HTML clipboard We've had a lot of salmonella scares this summer. First it was said to be tomatoes. Restaurants everywhere had signs up apologizing for not offering tomatoes on salads and burgers. Then it was found that jalapeno and serrano peppers farmed in Mexico and distributed through Texas were major carriers of the bacteria, salmonella. There were over a thousand reported cases connected with this particular scare.
Last year we had a salmonella scare with chocolate. Cadbury chocolate caused some 53 people, mostly children, to become very ill with the bacteria that causes vomiting, diarrhea, fever, headache, and abdominal cramps. In 2004, over 350 people were infected by salmonella that had contaminated lettuce. The year 2003 produced an outbreak of salmonella that affected almost 1,000 people who had consumed Spanish eggs. And who could forget last year's bagged spinach scare. Spinach was recalled from 48 states and Canada, after it had tested positive for salmonella.
But what exactly is salmonella and how do we avoid falling victim? Salmonella is a bacteria that can cause food poisoning. The bacteria is found in the intestinal tract of animals, birds, insects, reptiles, and seafood, as well as people. The food-borne disease is primarily caused due to unclean conditions associated with food handling and sanitation.
In order to reduce the risk of developing the salmonella bacteria in the first place, it's critical that food preparation areas be kept immaculately clean. Utensils, cutting boards, hand towels, sponges, and all surfaces that come in contact with your food can potentially become a carrier for bacteria. Clean and disinfect them after every time you use them, to ensure no bacteria has a chance to grow. Keep your hands clean, as well, with a pure moisturizing soap that contains shea butter, aloe, wheat bran, vitamin E, peppermint oil and baking soda.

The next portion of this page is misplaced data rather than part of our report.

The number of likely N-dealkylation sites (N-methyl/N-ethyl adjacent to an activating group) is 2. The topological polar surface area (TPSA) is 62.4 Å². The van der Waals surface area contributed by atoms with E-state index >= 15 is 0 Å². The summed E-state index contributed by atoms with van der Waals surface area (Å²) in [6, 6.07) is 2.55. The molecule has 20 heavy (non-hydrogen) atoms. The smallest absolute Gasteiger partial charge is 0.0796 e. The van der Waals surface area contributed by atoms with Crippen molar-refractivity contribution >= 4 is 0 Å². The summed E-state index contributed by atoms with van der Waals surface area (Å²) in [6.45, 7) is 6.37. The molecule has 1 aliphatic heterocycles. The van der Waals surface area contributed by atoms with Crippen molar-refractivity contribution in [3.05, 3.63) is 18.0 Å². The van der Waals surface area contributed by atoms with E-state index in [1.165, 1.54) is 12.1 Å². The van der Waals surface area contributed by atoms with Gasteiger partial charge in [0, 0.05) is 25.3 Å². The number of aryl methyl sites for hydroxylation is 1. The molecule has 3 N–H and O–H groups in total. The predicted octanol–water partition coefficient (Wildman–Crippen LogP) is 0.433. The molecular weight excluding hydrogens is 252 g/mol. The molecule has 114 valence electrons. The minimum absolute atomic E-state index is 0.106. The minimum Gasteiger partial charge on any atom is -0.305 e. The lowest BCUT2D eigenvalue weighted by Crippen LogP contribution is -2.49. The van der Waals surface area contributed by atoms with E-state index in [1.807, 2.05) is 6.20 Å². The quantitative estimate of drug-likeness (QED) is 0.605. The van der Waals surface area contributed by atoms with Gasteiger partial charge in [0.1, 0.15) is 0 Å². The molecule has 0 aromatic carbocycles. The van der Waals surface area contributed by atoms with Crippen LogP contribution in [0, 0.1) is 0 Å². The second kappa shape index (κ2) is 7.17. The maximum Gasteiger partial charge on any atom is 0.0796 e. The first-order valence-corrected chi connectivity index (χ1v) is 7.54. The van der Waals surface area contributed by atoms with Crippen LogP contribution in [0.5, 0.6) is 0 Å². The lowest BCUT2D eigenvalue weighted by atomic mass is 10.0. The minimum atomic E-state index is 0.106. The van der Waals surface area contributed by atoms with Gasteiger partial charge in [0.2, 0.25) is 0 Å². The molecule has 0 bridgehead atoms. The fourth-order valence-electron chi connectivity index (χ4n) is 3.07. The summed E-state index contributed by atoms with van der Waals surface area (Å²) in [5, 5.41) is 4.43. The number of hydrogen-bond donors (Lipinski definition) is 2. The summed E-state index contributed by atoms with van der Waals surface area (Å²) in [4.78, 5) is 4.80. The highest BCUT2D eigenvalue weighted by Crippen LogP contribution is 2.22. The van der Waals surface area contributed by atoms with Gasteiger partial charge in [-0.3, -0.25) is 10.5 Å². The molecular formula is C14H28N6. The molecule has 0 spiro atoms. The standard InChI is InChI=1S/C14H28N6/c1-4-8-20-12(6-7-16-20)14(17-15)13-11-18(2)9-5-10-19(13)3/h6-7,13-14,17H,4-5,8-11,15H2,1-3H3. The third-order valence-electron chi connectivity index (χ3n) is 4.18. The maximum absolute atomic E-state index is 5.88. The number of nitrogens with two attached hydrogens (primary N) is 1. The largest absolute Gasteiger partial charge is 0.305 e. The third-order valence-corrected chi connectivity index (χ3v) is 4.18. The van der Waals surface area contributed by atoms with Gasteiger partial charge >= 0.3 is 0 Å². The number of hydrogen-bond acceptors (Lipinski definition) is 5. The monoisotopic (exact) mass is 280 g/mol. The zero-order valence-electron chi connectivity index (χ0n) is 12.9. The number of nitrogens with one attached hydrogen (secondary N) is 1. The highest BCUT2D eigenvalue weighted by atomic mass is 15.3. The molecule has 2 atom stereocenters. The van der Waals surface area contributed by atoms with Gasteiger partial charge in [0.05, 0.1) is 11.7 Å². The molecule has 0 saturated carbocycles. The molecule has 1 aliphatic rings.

Then there is the matter of food preparation. For years it was believed that salmonella could only be gotten from eggs. We now know that is far from the case. Poultry is very susceptible to salmonella and should always be cooked well, to at least 165 degrees, internally. Experts recommend eggs be cooked thoroughly, including the yolk, to prevent the risk of bacteria growth.
Although the symptoms of salmonella are pretty much the same for everyone who is infected, the severity can vary. A case of salmonella generally lasts anywhere from 3 to 7 days. How quickly a person recovers can depend on a couple factors. If the case is mild, the person may get over it with little or no treatment. The intestinal tract can be restored to health by taking a plant formula that's 100% vegan. One that includes carrot powder, apple pectin, ginger, cloves, black walnut hulls, neem, pau d'arco, myrrh, acacia and guar gum, and goldenseal root.
In addition to all these precautions, you can give yourself an added advantage for avoiding these types of illnesses by keeping your immune system as healthy as you possibly can. Include in your daily routine an antioxidant formula designed to protect your body from damaging free radicals. One that has white pine bark, grape seed extract, bilberry, green tea, milk thistle seed, and gingko biloba that will nourish all the body's cells.
By Suzanne VanDeGrift Health Researcher/Writer
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